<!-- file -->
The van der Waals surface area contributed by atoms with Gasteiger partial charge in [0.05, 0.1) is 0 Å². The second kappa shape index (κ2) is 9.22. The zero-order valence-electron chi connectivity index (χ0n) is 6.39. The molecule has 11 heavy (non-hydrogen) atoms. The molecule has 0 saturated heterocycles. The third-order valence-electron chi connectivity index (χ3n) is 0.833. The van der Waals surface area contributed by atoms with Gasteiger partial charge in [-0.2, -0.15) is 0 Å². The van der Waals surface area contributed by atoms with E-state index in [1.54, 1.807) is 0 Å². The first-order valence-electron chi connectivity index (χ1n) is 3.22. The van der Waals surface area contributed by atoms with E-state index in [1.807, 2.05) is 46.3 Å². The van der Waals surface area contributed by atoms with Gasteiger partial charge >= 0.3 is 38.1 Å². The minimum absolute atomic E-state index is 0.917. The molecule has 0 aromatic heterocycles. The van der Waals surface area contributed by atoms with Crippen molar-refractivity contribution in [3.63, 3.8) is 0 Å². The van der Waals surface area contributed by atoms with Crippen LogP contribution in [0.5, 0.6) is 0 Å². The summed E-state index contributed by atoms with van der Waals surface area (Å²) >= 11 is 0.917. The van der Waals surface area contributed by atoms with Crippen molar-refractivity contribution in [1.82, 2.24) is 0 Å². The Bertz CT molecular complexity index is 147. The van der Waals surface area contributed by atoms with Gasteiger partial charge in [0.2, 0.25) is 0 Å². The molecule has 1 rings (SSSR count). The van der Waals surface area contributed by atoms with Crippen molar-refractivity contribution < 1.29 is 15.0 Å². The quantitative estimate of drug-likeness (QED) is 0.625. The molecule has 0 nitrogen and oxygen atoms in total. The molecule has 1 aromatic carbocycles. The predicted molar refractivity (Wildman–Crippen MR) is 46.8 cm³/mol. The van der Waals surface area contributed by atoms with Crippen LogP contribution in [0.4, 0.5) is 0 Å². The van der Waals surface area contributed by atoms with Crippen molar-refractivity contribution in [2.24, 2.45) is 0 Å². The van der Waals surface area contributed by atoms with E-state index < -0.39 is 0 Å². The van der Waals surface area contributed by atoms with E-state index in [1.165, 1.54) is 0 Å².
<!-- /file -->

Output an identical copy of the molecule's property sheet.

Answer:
The van der Waals surface area contributed by atoms with Gasteiger partial charge in [0.05, 0.1) is 0 Å². The second kappa shape index (κ2) is 9.22. The zero-order valence-electron chi connectivity index (χ0n) is 6.39. The molecule has 11 heavy (non-hydrogen) atoms. The molecule has 0 saturated heterocycles. The third-order valence-electron chi connectivity index (χ3n) is 0.833. The van der Waals surface area contributed by atoms with Gasteiger partial charge in [-0.2, -0.15) is 0 Å². The van der Waals surface area contributed by atoms with E-state index in [1.54, 1.807) is 0 Å². The first-order valence-electron chi connectivity index (χ1n) is 3.22. The van der Waals surface area contributed by atoms with E-state index in [1.807, 2.05) is 46.3 Å². The van der Waals surface area contributed by atoms with Gasteiger partial charge >= 0.3 is 38.1 Å². The minimum absolute atomic E-state index is 0.917. The molecule has 0 aromatic heterocycles. The van der Waals surface area contributed by atoms with Crippen molar-refractivity contribution in [3.63, 3.8) is 0 Å². The van der Waals surface area contributed by atoms with Crippen LogP contribution in [0.5, 0.6) is 0 Å². The summed E-state index contributed by atoms with van der Waals surface area (Å²) >= 11 is 0.917. The van der Waals surface area contributed by atoms with Crippen molar-refractivity contribution in [1.82, 2.24) is 0 Å². The Bertz CT molecular complexity index is 147. The van der Waals surface area contributed by atoms with Gasteiger partial charge in [0.2, 0.25) is 0 Å². The molecule has 1 rings (SSSR count). The van der Waals surface area contributed by atoms with Crippen molar-refractivity contribution < 1.29 is 15.0 Å². The quantitative estimate of drug-likeness (QED) is 0.625. The molecule has 0 nitrogen and oxygen atoms in total. The molecule has 1 aromatic carbocycles. The predicted molar refractivity (Wildman–Crippen MR) is 46.8 cm³/mol. The van der Waals surface area contributed by atoms with Crippen LogP contribution in [0.4, 0.5) is 0 Å². The van der Waals surface area contributed by atoms with Crippen molar-refractivity contribution in [2.24, 2.45) is 0 Å². The van der Waals surface area contributed by atoms with E-state index < -0.39 is 0 Å². The van der Waals surface area contributed by atoms with E-state index in [1.165, 1.54) is 0 Å².